At Ap Bac, a village in the Mekong Delta 50 miles southwest of Saigon, the Viet Cong inflict heavy casualties on a much larger South Vietnamese force.
About 2,500 troops of South Vietnam’s 7th Infantry Division–equipped with automatic weapons, armored amphibious personnel carriers, and supported by bombers and helicopters–failed to defeat a group of 300 guerrillas who escaped after inflicting heavy losses on the South Vietnamese.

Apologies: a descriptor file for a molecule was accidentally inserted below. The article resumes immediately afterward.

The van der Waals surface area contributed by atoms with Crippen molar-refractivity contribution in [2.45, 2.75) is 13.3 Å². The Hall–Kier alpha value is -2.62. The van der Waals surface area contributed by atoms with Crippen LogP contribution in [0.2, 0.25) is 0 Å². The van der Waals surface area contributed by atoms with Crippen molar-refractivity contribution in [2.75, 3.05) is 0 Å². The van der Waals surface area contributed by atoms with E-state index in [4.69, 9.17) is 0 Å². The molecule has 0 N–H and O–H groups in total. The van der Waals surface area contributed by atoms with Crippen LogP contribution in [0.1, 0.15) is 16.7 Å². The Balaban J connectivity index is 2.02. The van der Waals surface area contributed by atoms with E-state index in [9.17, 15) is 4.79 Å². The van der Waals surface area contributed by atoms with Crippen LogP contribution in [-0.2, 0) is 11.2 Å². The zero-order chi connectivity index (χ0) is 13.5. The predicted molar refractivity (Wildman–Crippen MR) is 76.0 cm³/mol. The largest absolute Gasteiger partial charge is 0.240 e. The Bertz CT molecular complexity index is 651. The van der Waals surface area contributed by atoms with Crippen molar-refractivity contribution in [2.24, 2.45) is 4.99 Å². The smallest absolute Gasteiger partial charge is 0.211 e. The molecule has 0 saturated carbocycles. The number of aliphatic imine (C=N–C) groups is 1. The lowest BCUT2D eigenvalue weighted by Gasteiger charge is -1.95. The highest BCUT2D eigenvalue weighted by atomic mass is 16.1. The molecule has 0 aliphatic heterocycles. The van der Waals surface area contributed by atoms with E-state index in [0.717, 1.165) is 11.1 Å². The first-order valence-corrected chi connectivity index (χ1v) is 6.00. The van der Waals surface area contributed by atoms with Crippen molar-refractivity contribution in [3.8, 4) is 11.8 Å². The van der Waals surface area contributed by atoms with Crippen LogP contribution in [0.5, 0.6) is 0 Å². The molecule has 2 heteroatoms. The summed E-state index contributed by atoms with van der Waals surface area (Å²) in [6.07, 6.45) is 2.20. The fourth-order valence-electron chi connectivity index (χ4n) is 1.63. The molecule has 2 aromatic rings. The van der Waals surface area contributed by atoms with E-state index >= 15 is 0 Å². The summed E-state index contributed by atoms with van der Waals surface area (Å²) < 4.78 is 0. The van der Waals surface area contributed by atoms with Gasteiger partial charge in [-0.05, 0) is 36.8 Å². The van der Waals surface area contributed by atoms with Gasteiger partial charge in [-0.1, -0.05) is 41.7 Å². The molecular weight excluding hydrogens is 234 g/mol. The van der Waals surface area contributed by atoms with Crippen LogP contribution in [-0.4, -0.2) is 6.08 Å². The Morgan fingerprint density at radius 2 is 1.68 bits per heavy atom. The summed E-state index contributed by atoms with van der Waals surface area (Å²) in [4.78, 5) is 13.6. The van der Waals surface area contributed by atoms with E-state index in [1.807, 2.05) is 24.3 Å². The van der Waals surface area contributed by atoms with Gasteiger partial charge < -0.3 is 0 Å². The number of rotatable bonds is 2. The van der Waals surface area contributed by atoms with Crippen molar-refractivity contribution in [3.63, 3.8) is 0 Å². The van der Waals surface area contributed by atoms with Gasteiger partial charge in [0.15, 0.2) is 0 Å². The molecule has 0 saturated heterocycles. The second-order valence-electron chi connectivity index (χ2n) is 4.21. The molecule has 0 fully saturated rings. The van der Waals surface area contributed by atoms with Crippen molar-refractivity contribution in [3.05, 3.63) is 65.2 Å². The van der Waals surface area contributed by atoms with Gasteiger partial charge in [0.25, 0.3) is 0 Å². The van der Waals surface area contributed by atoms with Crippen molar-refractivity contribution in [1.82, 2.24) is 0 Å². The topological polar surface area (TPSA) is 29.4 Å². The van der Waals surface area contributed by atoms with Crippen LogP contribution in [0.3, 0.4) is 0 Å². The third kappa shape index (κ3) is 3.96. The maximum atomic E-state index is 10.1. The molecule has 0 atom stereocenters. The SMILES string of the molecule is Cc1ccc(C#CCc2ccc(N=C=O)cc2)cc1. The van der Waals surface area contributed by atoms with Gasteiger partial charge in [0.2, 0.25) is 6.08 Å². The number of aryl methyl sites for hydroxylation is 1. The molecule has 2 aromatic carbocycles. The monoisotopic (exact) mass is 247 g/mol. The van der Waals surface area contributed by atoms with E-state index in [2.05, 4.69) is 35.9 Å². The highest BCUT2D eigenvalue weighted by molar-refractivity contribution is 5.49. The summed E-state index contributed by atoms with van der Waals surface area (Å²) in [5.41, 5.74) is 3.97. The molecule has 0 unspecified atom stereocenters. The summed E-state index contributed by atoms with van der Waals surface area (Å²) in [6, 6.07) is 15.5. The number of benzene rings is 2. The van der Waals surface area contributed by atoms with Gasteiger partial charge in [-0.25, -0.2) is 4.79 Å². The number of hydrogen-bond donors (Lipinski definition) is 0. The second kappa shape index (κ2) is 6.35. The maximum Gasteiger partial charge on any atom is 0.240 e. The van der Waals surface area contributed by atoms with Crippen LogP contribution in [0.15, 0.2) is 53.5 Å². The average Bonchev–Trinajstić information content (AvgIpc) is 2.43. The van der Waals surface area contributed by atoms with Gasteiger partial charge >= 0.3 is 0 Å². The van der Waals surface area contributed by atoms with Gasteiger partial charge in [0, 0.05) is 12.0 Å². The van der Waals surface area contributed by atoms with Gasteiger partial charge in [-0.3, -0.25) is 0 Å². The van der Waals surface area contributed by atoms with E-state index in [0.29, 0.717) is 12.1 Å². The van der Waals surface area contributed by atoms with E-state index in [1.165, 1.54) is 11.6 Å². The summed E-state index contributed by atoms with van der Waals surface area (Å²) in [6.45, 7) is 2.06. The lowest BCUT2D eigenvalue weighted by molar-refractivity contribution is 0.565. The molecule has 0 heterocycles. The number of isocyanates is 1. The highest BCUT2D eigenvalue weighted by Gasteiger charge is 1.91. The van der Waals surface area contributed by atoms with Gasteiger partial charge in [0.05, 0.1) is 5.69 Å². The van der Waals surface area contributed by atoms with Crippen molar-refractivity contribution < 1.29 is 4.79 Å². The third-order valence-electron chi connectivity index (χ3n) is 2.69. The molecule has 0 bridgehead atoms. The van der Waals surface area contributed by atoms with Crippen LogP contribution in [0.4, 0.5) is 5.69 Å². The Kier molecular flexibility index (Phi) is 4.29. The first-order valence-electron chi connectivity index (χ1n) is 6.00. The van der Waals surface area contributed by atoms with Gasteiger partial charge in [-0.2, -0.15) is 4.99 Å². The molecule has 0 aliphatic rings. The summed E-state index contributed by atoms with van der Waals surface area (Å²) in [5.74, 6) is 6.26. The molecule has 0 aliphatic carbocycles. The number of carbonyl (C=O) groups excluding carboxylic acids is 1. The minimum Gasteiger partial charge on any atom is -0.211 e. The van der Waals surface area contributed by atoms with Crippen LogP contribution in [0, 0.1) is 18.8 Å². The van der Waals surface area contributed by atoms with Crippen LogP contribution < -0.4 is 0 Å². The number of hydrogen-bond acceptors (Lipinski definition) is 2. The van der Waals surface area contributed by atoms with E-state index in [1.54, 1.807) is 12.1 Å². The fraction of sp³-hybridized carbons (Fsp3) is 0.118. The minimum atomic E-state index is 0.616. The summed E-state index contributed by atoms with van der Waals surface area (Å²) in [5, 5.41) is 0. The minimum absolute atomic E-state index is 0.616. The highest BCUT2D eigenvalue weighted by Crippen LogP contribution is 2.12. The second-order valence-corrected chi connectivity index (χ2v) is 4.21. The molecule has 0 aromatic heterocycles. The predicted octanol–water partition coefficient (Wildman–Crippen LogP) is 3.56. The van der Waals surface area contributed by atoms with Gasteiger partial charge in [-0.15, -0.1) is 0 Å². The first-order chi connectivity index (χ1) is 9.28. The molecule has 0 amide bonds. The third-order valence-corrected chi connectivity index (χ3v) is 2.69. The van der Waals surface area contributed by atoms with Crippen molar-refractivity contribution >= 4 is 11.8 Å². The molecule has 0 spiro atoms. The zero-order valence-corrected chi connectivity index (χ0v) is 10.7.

By the time the battle was over, the South Vietnamese suffered 80 killed and over 100 wounded in action. The battle was seen as symbolic of the poor fighting ability of the South Vietnamese army, revealing that government troops could neither cope with the strategy nor match the fighting spirit of the Viet Cong. Even with superior numbers and the assistance of American technology and planning, the South Vietnamese could not defeat the Viet Cong. South Vietnamese officials in Saigon were irate with U.S. advisers’ candid assessments of the action, which were highly critical of the South Vietnamese soldiers and their leaders. The Lao Dong party (the ruling Vietnamese Workers’ Party) in Hanoi called the battle at Ap Bac a victory, saying that it “signified the coming of the new revolutionary armed forces in the South.”